So, what does Billig suggest that social scientists do about the state of their prose? He doesn’t argue that scholars should avoid abstract words, noun phrases, or passive sentences. He does argue, however, that scholarly prose is out of balance. He calls for more moderation and a balanced use of the different rhetorical strategies. Scholars should bring back the real subjects that do something in active verbs. They won’t lose precision and information. Billig argues that the opposite will happen. Their prose will become more informative, lively, and therefore also clearer. I would also like to add that readers might once again enjoy studying their texts.

Next week, I’ll change the topic completely and will write about my experiences as a participant of National Novel Writing Month in November.

Recently I organized a seminar with William Germano for PhD students and Postdocs. He talked about the Anglophone publishing culture and what it takes to get an editor’s attention. Although I could only attend the first seminar day, I learned a lesson or two. In his lively talk, William dissected the publishing process for dissertations. He worked in the publishing industry for almost thirty years (he wrote From Dissertation to Book, 2005, and Getting It Published, 2001). Here, I want to talk about one of his main take home messages: consider yourself a “professional scholarly writer”. Since William freely shared his knowledge with us, I guess I won’t disclose any secrets.

It’s a very simple phrase: professional scholarly writer. William explained the three words individually. First, professional means to make a living with what one does. Second, scholarly refers to the kind of work produced. Scholars do research and write about it. Based on methods, theories, and a wish to better understand a particular part of the world, they produce articles and books. Together with other scholars in the same field or neighbouring (sub-)disciplines, they enter a scholarly conversation to produce and refine knowledge. And third – well, here it gets tricky. According to William, many scholars don’t consider themselves writers. They see themselves as researchers (or maybe teachers), but not writers. They might say that only novelists, poets, or journalists are (professional) writers. So, why would that be a problem? I would like to give an answer.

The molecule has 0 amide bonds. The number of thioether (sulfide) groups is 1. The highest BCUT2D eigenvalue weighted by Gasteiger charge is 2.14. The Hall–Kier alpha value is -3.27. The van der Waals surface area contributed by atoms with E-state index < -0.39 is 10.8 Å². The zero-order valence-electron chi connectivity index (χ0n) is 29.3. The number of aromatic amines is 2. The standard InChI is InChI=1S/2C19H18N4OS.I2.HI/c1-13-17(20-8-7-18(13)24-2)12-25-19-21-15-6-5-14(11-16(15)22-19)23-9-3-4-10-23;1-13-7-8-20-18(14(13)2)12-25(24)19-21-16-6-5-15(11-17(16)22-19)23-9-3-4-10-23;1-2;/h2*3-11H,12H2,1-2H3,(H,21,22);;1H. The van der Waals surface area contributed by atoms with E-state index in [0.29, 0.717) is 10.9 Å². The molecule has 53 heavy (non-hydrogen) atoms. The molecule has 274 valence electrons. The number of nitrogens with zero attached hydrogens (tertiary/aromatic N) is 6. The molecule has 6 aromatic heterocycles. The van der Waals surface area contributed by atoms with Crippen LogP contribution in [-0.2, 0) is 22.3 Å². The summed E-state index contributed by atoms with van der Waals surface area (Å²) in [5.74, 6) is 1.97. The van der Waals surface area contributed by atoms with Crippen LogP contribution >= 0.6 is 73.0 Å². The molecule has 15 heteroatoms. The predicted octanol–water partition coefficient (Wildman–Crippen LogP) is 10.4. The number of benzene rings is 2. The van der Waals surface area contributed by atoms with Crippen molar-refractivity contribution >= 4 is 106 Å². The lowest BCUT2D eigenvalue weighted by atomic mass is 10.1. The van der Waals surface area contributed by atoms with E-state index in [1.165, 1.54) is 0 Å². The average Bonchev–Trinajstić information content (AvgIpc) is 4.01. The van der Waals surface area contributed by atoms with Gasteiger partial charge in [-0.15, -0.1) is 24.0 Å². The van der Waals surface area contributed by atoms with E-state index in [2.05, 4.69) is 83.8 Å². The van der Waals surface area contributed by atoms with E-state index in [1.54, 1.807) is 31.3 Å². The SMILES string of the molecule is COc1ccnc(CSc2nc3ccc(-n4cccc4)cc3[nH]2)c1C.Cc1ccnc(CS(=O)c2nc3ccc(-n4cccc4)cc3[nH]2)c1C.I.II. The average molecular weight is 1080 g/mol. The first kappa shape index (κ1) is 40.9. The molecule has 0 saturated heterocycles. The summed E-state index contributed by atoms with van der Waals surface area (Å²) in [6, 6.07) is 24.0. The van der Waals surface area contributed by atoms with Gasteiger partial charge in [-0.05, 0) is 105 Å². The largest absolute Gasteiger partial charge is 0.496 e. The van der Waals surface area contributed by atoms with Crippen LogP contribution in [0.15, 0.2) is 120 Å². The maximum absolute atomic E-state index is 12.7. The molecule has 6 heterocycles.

To be a professional scholarly writer, as any other professional writer, means to take seriously that professional identity or role. If scholars see themselves as writers (among their other roles), they will strive to be good writers. They will improve their writing skills during graduate school to be able to master what they do for a living. Today, most scholars (have to) publish, which takes a lot of time and energy. If they want to be hired or promoted, they need to have many publications in prestigious journals and with well-known presses. There’s no way around it if someone wants to stay in academia (see e.g. Michael Billig’s discussion in Learn to Write Badly, 2013). So, if scholars have to write and publish as part of their daily work, there is nothing wrong with considering themselves professional scholarly writers. There’s also nothing wrong at all about improving their writing skills. There’s no shame in admitting that you need professional help to be a better professional scholarly writer. On the contrary, to me it is worse if scholars pretend not to be writers and therefore do not care about their writing – and yet they publish a lot.

There might also be another dimension to this issue. If scholars don’t consider themselves to be professional scholarly writers and don’t mind, how can they possibly teach writing to their students? If you care about your own writing – and that’s what I would like to emphasize – you also care about the writing of others, especially the development of your students’ skills. But if you don’t, then don’t expect your students to master the tough business of writing on their own. Ultimately, the phrase “professional scholarly writer” not only says something about you, it also says something about your relationship to writing and your interest in the skills of others.

Next week, I start with yet another post series. It’s called “What if…?”.

Mast 31 | Fabian Leuthold